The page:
If you are among the averse to verse, I hope this post arouses enough curiosity to circle back for a second look.

About the Author


Linda Vigen PhillipsLinda Vigen Phillips finds passion in creating realistic fiction told in verse, to offer hope to teens and their families who face mental or physical health challenges. Her debut novel, Crazy, depicts the struggles of a teenage girl in the1960’s coming to terms with her mother’s bipolar disorder. It earned numerous accolades, including Foreword Reviews lndieFab Book of the Year Finalist, the short-list for SCBWI Crystal Kite Award, and an Honor book for the Paterson Prize for Books. Linda’s writing has been praised as “beautiful” and “emotionally impactful” (School Library Journal); her brave storylines “resonate with teens” (Booklist) and “speak to many, many readers” (San Francisco Book Review).

Linda enjoys conducting writing workshops, spending time with her grandkids, and advocating for better mental health through her involvement with National Alliance on Mental Illness (NAMI). She lives in Charlotte, NC, where she and her husband love to sit on the screened porch to watch the grass grow.

About the Book

Behind These Hands
By Linda Vigen Phillips
Published by Light Messages
7/17/2018
ISBN: 9781611532593

Fourteen-year-old Claire Fairchild has always known music would be her life. She enters a prestigious contest pitted against Juan, a close childhood friend. It doesn’t help that her thoughts about him have turned romantic. But nothing compares to the devastating news that both younger brothers have Batten disease.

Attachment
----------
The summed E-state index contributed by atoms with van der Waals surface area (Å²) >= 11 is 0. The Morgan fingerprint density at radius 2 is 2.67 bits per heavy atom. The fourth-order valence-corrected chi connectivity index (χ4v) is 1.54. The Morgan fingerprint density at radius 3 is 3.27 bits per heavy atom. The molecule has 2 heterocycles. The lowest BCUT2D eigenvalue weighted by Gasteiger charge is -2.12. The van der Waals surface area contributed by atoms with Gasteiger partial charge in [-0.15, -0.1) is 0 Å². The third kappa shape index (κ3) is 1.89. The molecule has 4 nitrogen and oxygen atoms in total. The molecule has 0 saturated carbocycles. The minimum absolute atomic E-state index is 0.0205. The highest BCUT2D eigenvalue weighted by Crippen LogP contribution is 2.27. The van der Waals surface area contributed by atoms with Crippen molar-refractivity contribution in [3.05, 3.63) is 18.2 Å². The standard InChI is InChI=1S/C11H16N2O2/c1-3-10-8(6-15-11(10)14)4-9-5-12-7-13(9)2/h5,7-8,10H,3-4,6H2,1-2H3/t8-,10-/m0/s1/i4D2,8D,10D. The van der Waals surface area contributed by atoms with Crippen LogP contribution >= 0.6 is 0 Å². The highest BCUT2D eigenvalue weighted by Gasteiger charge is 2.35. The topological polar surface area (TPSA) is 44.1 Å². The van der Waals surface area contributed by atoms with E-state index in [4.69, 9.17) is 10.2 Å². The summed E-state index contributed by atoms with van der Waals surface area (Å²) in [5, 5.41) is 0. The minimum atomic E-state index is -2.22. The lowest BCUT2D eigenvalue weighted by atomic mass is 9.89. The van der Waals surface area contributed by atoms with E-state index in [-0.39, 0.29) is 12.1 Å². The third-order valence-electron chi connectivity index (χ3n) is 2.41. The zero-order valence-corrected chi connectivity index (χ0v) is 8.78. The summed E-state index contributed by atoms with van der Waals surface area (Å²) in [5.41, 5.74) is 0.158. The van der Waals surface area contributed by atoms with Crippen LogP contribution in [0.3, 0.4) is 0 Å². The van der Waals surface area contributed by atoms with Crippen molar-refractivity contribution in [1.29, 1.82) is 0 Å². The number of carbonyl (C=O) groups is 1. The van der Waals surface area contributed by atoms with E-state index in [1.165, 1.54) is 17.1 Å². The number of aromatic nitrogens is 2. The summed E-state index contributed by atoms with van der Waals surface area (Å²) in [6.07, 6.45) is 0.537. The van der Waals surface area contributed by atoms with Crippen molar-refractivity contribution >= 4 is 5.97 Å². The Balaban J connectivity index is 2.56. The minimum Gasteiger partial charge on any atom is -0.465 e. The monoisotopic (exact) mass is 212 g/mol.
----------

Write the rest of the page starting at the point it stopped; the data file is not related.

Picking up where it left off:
While attending a conference about this rare neurodegenerative disorder, Claire receives word that she has won the contest. Her musical goals no longer seem relevant. She can’t reconcile the joy and prestige that a classical music career would bring to her life while her brothers are succumbing to an early and ugly death.

When Claire accompanies a friend on a school newspaper assignment, she meets a centenarian with a unique musical past and only one regret in life. Claire knows something in her life has to change before she, too, has regrets. With newfound courage and determination, she finds a new way to express herself musically while celebrating the lives of her dying brothers.

Get Your Copy Now

Amazon | Barnes & Noble | Indie Bound | Goodreads

3 comments:

  1. Happy to see my critique buddy featured here!

    ReplyDelete
  2. What a wonderful interview. Thanks for this. Sometimes when I read a verse novel, I feel like it's just a novella with lots of white space. That is not the case with Linda's terrific books. She knows how to write powerful verse, and she is a great storyteller.

    ReplyDelete
  3. I loved her first book! It's been a long time since I read Crazy but I remember the impact the free verse format had on my emotional connection to the story.

    ReplyDelete

Tell us what you think. We'd love to hear from you! :)